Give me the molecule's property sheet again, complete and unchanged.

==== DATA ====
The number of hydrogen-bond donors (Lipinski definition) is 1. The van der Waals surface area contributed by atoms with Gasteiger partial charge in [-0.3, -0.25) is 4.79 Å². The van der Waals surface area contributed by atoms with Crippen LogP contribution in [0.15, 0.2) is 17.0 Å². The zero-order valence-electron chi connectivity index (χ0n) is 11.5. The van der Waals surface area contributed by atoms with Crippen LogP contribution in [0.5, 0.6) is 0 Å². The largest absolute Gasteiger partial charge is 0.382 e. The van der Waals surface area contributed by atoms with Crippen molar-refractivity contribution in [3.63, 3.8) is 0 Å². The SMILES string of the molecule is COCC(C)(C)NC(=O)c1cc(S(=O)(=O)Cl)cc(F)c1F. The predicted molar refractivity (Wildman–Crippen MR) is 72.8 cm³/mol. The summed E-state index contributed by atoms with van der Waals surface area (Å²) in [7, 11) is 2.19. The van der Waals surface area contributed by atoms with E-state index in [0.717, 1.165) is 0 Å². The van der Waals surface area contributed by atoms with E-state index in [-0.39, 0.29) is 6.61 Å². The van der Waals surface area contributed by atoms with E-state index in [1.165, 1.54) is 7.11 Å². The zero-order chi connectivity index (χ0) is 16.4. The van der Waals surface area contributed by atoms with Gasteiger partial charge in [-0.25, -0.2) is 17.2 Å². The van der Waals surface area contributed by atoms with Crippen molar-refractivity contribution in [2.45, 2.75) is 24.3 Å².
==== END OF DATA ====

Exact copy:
The number of hydrogen-bond donors (Lipinski definition) is 1. The van der Waals surface area contributed by atoms with Gasteiger partial charge in [-0.3, -0.25) is 4.79 Å². The van der Waals surface area contributed by atoms with Crippen LogP contribution in [0.15, 0.2) is 17.0 Å². The zero-order valence-electron chi connectivity index (χ0n) is 11.5. The van der Waals surface area contributed by atoms with Crippen LogP contribution in [0.5, 0.6) is 0 Å². The largest absolute Gasteiger partial charge is 0.382 e. The van der Waals surface area contributed by atoms with Crippen molar-refractivity contribution in [3.63, 3.8) is 0 Å². The SMILES string of the molecule is COCC(C)(C)NC(=O)c1cc(S(=O)(=O)Cl)cc(F)c1F. The predicted molar refractivity (Wildman–Crippen MR) is 72.8 cm³/mol. The summed E-state index contributed by atoms with van der Waals surface area (Å²) in [7, 11) is 2.19. The van der Waals surface area contributed by atoms with E-state index in [0.717, 1.165) is 0 Å². The van der Waals surface area contributed by atoms with E-state index in [-0.39, 0.29) is 6.61 Å². The van der Waals surface area contributed by atoms with E-state index in [1.165, 1.54) is 7.11 Å². The zero-order chi connectivity index (χ0) is 16.4. The van der Waals surface area contributed by atoms with Gasteiger partial charge in [-0.25, -0.2) is 17.2 Å². The van der Waals surface area contributed by atoms with Crippen molar-refractivity contribution in [2.45, 2.75) is 24.3 Å².